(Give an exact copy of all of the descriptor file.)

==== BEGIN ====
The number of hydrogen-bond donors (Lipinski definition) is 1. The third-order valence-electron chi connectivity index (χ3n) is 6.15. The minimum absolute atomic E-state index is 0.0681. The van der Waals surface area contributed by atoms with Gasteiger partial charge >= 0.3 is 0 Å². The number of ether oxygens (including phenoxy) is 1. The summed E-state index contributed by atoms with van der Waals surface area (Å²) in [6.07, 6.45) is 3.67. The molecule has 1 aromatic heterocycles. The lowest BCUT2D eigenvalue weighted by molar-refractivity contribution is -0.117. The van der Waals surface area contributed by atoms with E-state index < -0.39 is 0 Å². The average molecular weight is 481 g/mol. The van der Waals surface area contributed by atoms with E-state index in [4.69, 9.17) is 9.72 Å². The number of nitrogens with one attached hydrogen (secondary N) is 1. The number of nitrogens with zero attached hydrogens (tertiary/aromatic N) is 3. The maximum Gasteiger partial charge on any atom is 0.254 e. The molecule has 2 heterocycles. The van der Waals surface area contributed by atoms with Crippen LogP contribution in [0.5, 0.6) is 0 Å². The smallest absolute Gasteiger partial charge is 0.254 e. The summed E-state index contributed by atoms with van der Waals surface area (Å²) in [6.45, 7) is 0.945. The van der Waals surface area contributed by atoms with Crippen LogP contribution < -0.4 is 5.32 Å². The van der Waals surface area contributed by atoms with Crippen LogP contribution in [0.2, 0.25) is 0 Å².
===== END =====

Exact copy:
The number of hydrogen-bond donors (Lipinski definition) is 1. The third-order valence-electron chi connectivity index (χ3n) is 6.15. The minimum absolute atomic E-state index is 0.0681. The van der Waals surface area contributed by atoms with Gasteiger partial charge >= 0.3 is 0 Å². The number of ether oxygens (including phenoxy) is 1. The summed E-state index contributed by atoms with van der Waals surface area (Å²) in [6.07, 6.45) is 3.67. The molecule has 1 aromatic heterocycles. The lowest BCUT2D eigenvalue weighted by molar-refractivity contribution is -0.117. The van der Waals surface area contributed by atoms with E-state index < -0.39 is 0 Å². The average molecular weight is 481 g/mol. The van der Waals surface area contributed by atoms with E-state index in [4.69, 9.17) is 9.72 Å². The number of nitrogens with one attached hydrogen (secondary N) is 1. The number of nitrogens with zero attached hydrogens (tertiary/aromatic N) is 3. The maximum Gasteiger partial charge on any atom is 0.254 e. The molecule has 2 heterocycles. The van der Waals surface area contributed by atoms with Crippen LogP contribution in [0.5, 0.6) is 0 Å². The smallest absolute Gasteiger partial charge is 0.254 e. The summed E-state index contributed by atoms with van der Waals surface area (Å²) in [6.45, 7) is 0.945. The van der Waals surface area contributed by atoms with Crippen LogP contribution < -0.4 is 5.32 Å². The van der Waals surface area contributed by atoms with Crippen LogP contribution in [0.2, 0.25) is 0 Å².